The pre-war years

In 1993, Los Alamos National Laboratory celebrated its 50th anniversary. How did the Laboratory come to be located in Los Alamos? Who were the movers and shakers who created it? And how did a small group of people transplanted to a tiny, isolated community in the mountains of Northern New Mexico conceive of a weapon that would forever change momentous events of the Laboratory's inception.

The Laboratory was founded in the midst of World War II - a war that presented a scientific challenge to the United States - to provide weapons based on advanced concepts and new discoveries that would help defeat the enemy.

In the years between World War I and World War II, the United States had risen to pre-eminence in nuclear physics. This was due in part to the immigration of scientists from Europe and in part to the native ingenuity of American physicists. These scientists joined forces to invent the tools of nuclear physics - cyclotrons and other particle accelerators - and many new substances using these tools, including biomedically useful radioisotopes like carbon-14.

The technological contributions these scientists made to the war effort included nuclear weapons, radar and rockets. Nuclear physics was particularly important in the development of the atomic bomb.

Scientists in Nazi Germany discovered nuclear fission in late 1938. Refugee scientists Leo Szilard, Edward Teller and Eugene Wigner feared that the energy released in nuclear fission might be used in bombs by the Germans. They persuaded Albert Einstein, America's most famous physicist, to warn President Franklin Roosevelt of this danger in an Aug. 2, 1939, letter. In response to the warning, Roosevelt ordered increased research in nuclear physics.

Under the auspices of National Bureau of Standards chief Lyman Briggs, small research programs had begun in 1939 at the Naval Research Laboratory in Washington, where physicist Philip Abelson explored uranium isotope separation. At Columbia University Italian nuclear physicist Enrico Fermi built prototype nuclear reactors using various configurations of graphite and uranium.

Vannevar Bush, director of the Carnegie Institution of Washington, organized the National Defense Research Committee in 1940 to mobilize the United States' scientific resources in support of the war effort.

New laboratories were created, including the Radiation Laboratory at the Massachusetts Institute of Technology, which developed radar, and the Underwater Sound Laboratory at San Diego, which developed sonar.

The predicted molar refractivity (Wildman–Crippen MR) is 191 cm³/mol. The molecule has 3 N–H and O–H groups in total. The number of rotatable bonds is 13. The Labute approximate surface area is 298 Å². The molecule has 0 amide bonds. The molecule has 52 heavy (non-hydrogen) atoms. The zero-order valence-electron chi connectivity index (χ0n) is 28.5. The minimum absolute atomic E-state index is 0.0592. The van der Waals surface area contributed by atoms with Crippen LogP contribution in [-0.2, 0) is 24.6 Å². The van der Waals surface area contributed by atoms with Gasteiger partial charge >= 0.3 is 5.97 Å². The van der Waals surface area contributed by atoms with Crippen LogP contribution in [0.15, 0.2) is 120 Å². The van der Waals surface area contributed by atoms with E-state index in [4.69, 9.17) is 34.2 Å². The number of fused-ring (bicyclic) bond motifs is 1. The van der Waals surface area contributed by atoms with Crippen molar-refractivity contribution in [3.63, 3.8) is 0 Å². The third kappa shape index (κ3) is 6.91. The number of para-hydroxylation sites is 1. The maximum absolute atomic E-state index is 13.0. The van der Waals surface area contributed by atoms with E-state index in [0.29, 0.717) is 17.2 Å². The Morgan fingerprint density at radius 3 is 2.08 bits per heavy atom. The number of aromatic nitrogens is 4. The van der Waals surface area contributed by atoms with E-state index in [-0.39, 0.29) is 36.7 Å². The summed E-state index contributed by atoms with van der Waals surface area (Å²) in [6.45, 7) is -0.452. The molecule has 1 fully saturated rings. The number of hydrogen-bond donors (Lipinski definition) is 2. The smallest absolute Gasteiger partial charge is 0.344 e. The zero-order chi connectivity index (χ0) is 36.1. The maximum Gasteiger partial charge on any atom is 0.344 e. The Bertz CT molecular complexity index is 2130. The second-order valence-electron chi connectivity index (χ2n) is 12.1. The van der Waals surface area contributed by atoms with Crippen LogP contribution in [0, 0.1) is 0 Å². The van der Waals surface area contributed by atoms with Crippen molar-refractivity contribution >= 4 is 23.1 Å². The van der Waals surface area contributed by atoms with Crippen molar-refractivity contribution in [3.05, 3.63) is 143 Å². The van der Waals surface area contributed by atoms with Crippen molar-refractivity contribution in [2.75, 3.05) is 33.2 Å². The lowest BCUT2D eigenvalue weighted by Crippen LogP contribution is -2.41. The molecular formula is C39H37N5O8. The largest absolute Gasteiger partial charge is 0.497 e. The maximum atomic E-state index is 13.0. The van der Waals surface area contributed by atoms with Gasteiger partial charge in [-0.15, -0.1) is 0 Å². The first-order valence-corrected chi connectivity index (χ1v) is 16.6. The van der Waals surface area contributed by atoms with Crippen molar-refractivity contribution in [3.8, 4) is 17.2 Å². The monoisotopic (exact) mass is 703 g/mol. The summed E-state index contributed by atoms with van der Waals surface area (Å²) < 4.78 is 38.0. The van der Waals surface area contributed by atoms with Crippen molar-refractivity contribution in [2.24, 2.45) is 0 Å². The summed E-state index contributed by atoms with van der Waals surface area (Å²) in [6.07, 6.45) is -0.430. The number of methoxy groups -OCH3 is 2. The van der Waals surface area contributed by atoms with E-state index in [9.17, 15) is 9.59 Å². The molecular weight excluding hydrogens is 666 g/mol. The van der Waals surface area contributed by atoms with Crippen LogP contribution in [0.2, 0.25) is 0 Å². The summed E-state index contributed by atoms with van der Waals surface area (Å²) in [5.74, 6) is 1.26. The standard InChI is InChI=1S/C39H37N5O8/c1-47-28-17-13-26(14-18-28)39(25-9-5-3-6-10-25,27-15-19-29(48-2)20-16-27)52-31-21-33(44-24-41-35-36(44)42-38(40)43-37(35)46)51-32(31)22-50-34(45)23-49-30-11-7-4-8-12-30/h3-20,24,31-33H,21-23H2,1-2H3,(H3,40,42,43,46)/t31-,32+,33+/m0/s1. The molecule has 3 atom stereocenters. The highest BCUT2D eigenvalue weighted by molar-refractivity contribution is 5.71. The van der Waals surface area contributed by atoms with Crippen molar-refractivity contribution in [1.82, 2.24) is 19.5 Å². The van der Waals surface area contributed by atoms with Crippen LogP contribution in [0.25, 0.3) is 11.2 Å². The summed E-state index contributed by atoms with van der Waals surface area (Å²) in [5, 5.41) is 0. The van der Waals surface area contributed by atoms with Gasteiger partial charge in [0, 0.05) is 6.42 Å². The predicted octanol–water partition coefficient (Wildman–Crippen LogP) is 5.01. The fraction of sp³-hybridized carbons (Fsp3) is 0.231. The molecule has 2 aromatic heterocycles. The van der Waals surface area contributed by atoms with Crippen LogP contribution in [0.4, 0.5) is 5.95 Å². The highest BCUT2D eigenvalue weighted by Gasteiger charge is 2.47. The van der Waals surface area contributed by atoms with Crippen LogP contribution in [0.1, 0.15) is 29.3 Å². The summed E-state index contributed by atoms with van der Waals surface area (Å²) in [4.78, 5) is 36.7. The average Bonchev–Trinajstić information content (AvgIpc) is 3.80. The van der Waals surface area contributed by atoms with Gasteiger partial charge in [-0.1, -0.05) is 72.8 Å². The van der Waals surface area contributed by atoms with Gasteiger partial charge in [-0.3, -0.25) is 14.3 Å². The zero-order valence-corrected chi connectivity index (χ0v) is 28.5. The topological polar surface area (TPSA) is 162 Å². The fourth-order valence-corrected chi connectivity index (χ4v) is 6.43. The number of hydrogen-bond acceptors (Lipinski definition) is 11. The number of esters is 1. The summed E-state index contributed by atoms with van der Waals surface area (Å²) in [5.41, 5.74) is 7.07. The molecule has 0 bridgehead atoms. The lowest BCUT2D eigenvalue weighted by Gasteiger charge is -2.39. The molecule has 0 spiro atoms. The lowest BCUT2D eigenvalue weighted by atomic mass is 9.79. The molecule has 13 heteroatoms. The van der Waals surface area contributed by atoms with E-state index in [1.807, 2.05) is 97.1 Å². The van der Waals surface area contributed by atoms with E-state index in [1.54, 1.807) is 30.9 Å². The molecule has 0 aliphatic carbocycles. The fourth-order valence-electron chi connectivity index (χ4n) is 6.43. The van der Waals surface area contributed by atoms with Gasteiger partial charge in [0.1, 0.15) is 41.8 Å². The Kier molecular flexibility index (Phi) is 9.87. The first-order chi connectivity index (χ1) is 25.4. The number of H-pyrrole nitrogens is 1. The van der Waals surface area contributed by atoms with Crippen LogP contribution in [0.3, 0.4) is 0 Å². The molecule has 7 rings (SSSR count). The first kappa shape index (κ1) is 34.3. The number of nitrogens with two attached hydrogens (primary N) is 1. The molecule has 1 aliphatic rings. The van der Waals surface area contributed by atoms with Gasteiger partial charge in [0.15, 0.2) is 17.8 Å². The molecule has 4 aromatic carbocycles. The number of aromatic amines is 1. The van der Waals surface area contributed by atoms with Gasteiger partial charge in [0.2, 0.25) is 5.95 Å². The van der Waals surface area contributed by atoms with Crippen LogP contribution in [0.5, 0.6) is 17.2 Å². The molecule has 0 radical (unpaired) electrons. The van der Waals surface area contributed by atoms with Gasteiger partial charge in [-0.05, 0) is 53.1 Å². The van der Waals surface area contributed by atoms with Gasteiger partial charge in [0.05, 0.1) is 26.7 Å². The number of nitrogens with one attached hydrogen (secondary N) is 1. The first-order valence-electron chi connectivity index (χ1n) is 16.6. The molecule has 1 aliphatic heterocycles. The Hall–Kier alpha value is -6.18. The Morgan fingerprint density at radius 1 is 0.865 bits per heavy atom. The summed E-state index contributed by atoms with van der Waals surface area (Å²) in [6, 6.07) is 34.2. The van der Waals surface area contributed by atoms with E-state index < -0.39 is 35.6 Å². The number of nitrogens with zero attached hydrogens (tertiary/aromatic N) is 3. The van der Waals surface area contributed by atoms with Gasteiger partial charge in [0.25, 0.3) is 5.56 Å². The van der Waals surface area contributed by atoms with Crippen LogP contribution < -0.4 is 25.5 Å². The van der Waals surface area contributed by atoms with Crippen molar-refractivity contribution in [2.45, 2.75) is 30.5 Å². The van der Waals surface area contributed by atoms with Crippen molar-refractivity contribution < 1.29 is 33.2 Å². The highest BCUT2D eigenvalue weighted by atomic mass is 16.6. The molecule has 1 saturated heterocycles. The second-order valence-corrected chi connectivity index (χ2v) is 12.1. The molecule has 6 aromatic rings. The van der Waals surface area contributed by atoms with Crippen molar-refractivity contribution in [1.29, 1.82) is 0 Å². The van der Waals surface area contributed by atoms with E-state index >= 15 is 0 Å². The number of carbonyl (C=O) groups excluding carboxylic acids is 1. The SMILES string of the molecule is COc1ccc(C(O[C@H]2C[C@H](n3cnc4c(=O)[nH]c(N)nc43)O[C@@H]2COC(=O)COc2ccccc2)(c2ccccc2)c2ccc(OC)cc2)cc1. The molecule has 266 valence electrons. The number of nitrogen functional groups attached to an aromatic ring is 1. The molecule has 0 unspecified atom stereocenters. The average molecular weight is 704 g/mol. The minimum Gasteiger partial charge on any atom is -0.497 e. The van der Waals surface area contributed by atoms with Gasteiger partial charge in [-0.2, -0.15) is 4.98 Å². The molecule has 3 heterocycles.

The NDRC also took over the uranium project, as Briggs' program in nuclear physics was called. In 1940, Bush and Roosevelt created the Office of Scientific Research and Development to expand these efforts.

The uranium project had not made much progress by the summer of 1941, when word came from Britain of calculations by Otto Frisch and Fritz Peierls that showed that a very small amount of the fissionable isotope of uranium - uranium 235 - could produce an explosion equivalent to that of several thousand tons of TNT.

The National Academy of Sciences proposed an all-out effort to build nuclear weapons. Bush created a special committee, the S-1 Committee, to guide the effort. No sooner was this decision made than the Japanese bombed Pearl Harbor on Dec. 7, 1941. The war had begun for the United States.

At the University of Chicago's Metallurgical Laboratory, the University of California's Radiation Laboratory and Columbia University's physics department, efforts to prepare the nuclear materials for a weapon were accelerated - uranium 235 had to be separated from uranium ore and plutonium made by neutron bombardment of natural uranium. Beginning in 1942, huge plants were built at Oak Ridge (Site X) in Tennessee and Hanford (Site W) outside of Richland, Wash., to produce these materials, based on technologies that were only in the laboratory testing stage.

However, it would be another year before a laboratory was designated to design a bomb that would use these materials.

About the writer: Robert Seidel, former group leader for the Bradbury Science Museum, is now a staff member in the Center for National Security Studies (CNSS).

He is a science historian and co-author with John Heilbron of "Lawrence and His Laboratory" and volume one of "A History of the Lawrence Berkeley Laboratory" (University of California Press, 1990).

He contributed to the forthcoming history of wartime Los Alamos, "Critical Assembly," by Lillian Hoddeson and others. He has written articles on the Department of Energy's national laboratories, military research and development, and the history of nuclear physics.

Next installment: A summer conference of theoretical physicists at the University of California scopes out the problem of designing the atomic bomb, and conceives of an even more awesome weapon.